The University of the District of Columbia has struggled for the five years since its inception to formulate an identity from the consolidation of three quite disparate institutions: D.C. Teachers College, Federal City College and Washington Technical Institute. There has been extraordinary turmoil and uncertainty in the creation of a single institution of public higher education in the city. What is needed now is a president who can serve as a unifying force and can begin the next critical phase of the university's development with broad approval and support.

Yet on the last day of March, 13 people deliberated behind closed doors. They were members of the board of trustees of the University of the District of Columbia, entrusted with the important responsibility of appointing a new president. The nature of their deliberations is not known, but it is known that they did not lead to consensus. The vote on appointing Benjamin Alexander reflects a sharp division of opinion--a 6-to-6 tie that was broken by the board chairwoman, Marjorie Parker. This divided decision was preceded by a secretive search that fostered rumor and created suspicion.

From the time the search committee was named by Dr. Parker last December until the board acted last month, no information was shared with the university community or the general public. The unusually closed nature of the search denied District citizens an opportunity to consider the candidates' educational values and professional experience--matters that are of critical importance to the university's development. In previous searches, finalists have been invited to the campus to be interviewed by all segments of the university. But since there were no such interviews this time, issues have been raised in the media that should have been widely discussed before the selection. UDC is a public institution and the choice of its president is as much a matter of public concern as the selection of the superintendent of schools.

The UDC Faculty Senate, which is the elected representative body of the faculty, has gone on record with a vote of no confidence in the selection process. The issue at this point is the process and not the man selected. Additionally, members of the university community and the community- at-large have joined in a class action suit that challenges the legality of both the procedure and the outcome, charging that "the board made one of the most important decisions entrusted to it without adequate, necessary or reasonable information . . ."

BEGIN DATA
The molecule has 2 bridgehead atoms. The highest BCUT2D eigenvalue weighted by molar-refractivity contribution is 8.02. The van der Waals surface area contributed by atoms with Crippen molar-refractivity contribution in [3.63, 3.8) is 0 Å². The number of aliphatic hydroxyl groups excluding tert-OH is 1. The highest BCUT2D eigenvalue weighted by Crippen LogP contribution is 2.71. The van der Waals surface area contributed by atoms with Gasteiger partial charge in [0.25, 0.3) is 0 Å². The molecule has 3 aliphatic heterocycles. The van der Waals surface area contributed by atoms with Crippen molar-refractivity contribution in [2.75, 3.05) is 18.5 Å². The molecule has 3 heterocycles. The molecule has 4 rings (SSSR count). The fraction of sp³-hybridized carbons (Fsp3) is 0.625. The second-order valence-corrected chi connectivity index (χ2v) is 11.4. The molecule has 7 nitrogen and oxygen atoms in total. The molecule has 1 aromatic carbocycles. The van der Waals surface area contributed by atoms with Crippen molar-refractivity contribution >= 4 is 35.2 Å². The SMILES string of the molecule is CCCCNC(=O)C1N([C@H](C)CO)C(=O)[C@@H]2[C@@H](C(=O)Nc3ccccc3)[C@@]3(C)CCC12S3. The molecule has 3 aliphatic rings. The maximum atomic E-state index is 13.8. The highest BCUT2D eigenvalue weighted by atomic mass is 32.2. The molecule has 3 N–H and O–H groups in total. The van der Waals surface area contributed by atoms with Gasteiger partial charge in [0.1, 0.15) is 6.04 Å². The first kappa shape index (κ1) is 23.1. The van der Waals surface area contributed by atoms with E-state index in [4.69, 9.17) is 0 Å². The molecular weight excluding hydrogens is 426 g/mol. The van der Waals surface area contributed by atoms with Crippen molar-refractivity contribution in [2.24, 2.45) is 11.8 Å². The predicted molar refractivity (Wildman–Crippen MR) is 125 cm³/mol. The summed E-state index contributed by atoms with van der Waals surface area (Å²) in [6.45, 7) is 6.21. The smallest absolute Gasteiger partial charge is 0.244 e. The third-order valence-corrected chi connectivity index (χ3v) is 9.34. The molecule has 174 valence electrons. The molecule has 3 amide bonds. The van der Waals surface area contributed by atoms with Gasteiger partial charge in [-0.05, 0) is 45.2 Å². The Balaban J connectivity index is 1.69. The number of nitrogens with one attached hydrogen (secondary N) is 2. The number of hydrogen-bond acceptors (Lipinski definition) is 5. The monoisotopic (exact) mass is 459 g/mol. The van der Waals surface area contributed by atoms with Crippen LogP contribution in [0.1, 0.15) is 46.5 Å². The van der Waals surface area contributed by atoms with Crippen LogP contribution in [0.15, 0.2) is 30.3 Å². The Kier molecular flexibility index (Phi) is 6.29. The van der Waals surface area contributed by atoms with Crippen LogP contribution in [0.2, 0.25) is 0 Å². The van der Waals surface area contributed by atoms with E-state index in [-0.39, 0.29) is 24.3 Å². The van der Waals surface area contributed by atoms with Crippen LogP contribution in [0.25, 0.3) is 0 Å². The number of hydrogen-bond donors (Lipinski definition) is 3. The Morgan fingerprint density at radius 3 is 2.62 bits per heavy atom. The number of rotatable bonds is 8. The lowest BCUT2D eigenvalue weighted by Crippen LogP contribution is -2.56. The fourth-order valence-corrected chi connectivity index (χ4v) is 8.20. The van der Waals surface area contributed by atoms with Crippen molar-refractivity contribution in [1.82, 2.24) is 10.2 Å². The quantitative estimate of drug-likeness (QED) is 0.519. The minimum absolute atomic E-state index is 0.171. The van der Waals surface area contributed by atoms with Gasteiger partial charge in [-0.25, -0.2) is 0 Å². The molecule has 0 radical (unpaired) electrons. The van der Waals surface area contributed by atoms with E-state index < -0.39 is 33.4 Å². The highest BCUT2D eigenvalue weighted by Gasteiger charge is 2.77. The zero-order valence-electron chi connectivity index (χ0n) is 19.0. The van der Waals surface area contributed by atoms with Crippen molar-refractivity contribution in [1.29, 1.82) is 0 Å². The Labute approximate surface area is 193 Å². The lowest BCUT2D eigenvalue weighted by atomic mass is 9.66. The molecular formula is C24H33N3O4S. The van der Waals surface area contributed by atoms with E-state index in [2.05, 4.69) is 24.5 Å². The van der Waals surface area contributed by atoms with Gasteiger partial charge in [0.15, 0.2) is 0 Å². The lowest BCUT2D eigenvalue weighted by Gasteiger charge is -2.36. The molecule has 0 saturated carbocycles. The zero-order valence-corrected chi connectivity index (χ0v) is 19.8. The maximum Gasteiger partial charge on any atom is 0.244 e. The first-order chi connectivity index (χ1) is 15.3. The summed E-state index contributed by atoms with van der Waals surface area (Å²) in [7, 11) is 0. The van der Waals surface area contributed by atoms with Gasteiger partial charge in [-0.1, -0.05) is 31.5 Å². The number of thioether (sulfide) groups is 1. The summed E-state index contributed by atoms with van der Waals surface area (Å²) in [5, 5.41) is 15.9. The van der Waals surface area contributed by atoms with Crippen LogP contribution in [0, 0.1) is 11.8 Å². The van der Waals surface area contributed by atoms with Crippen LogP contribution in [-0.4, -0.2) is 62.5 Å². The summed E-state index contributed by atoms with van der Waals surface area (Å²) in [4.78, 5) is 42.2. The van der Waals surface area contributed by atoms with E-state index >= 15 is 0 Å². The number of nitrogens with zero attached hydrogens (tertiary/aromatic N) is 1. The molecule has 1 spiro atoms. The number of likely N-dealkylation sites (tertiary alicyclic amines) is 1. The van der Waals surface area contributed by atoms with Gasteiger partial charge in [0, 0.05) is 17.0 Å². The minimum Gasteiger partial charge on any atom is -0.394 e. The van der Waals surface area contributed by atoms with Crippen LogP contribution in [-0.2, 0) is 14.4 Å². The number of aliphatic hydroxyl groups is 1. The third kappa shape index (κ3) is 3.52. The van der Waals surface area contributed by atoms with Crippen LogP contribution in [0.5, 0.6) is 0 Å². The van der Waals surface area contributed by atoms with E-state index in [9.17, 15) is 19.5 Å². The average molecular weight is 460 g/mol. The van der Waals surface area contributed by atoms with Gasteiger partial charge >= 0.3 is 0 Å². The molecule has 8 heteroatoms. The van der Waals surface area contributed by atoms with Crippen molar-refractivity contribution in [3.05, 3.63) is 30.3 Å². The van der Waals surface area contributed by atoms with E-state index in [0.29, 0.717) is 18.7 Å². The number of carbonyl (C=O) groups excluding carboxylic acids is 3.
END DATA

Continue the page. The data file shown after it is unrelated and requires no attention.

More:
According to the board's own document on the search, the trustees were presented with the name of a single candidate. They had only a traditional r,esum,e and a brief statement of the candidate's educational philosophy on which to base a judgment. They did not meet the candidate, did not verify any of the statements in the official report or the r,esum,e and had no letters of reference.

The board's document raises further questions. Eleven candidates were interviewed and the list was then narrowed to four. When the top two candidates declined the position, the search committee initiated "Phase Two" of the process, interviewing additional candidates. There is no explanation of why the third- and fourth-ranked candidates were not considered. The class action suit filed in D.C. Superior Court alleges that "The official report upon which the board relied deliberately and fraudently misstates the acts actually taken and the procedures actually followed by the search committee." It is regrettable that the legal process must be used to obtain information that should be readily available to the public.

Ultimately, the board did not act in the best interests of those it is intended to serve. It acted in secrecy and in the face of profound internal division. Because of that division, the only responsible action would have been to put off a decision and search further. Instead, seven trustees voted to impose their will on the future of the university-- to exercise power rather than to seek consensus. This abuse of power should not have occurred. It must not be sanctioned. And it must not be permitted to happen again.